On paper, both the PS5 and Xbox Series X are powerful consoles with the Xbox Series X being more. The caveat, if there is one is the fact that that there are parts in each console that differentiate themselves. For instance, Sony spent more money and time creating a faster SSD than that exists in the Xbox Series X. Which for many will be integral to what types of games get created taking advantage of the hardware. In the case of Xbox Series X the SSD inside is fast as well, and wider in terms of what data it can process based on Velocity Architecture it is using; while the PS5 will use Kraken software. In an interview with Xataka, Microsoft’s Jason Ronald – partner director of program management at Xbox had some things to say about the SSD in the Xbox Series X. “Things go beyond the numbers that we may or may not share,” “We focus on optimizing the developer experience to deliver the best possible experience for players, rather than trying to ‘hunt’ down certain record numbers. We’ve always talked about consistent and sustained performance.” The idea of consistent performance has been a talking point of Xbox Series X and highlights where they see development for the console being prime for developers.
The Xbox Series X is an exciting console from an engineering standpoint as it is not just about raw power, but an efficient design which is high lighted by how developers will access the NVMe controller to directly take advantage of the hardware. “In addition to the NVMe SSD, we have dedicated hardware decompression blocks to maximize the performance of the I / O subsystem, as well as Sampler Feedback, which will allow developers to quickly load more textures.” It seems that with the new technologies Microsoft wanted to make sure that developers had the advantage of tapping into as much power and resource the Xbox Series X could provide them for games. Allowing for much more mature tools and development environment, which is something some developers have commented on compared to previous generations.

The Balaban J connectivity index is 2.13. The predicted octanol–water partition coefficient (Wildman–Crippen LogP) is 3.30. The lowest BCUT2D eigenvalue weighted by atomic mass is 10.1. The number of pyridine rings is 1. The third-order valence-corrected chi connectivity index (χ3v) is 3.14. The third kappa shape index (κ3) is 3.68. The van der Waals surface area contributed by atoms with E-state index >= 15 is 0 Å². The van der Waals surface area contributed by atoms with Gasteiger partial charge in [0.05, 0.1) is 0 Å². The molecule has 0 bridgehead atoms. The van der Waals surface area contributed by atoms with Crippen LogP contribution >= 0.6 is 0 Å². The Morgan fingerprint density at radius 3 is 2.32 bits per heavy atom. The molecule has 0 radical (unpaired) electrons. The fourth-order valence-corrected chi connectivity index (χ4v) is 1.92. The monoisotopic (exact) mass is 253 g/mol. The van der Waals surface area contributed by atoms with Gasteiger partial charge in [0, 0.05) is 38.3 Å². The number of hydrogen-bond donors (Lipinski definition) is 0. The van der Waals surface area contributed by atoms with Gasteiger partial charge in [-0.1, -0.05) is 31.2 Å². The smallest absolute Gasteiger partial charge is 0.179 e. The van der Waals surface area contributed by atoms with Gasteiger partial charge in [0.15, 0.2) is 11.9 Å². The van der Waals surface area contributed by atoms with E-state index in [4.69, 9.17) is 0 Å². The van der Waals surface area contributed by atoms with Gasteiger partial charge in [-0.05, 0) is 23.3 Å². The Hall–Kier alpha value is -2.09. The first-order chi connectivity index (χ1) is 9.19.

So what does it all mean for gamers? This world of SSD´s, NVMe´s, and the like. Third-party developers can take advantage and leverage the power of these systems their issue though is the fact that they would like a more generic environment to develop in. The reasoning being they can level the playing field of development across consoles rather than have to hunker down to develop for features of one console solely. Expectations are that most developers will eke out the best they can on a universal level to get their games to market on each platform. Time will tell which devs push which hardware to itś best limits because the Xbox Series X is catering to how developers go about next-gen.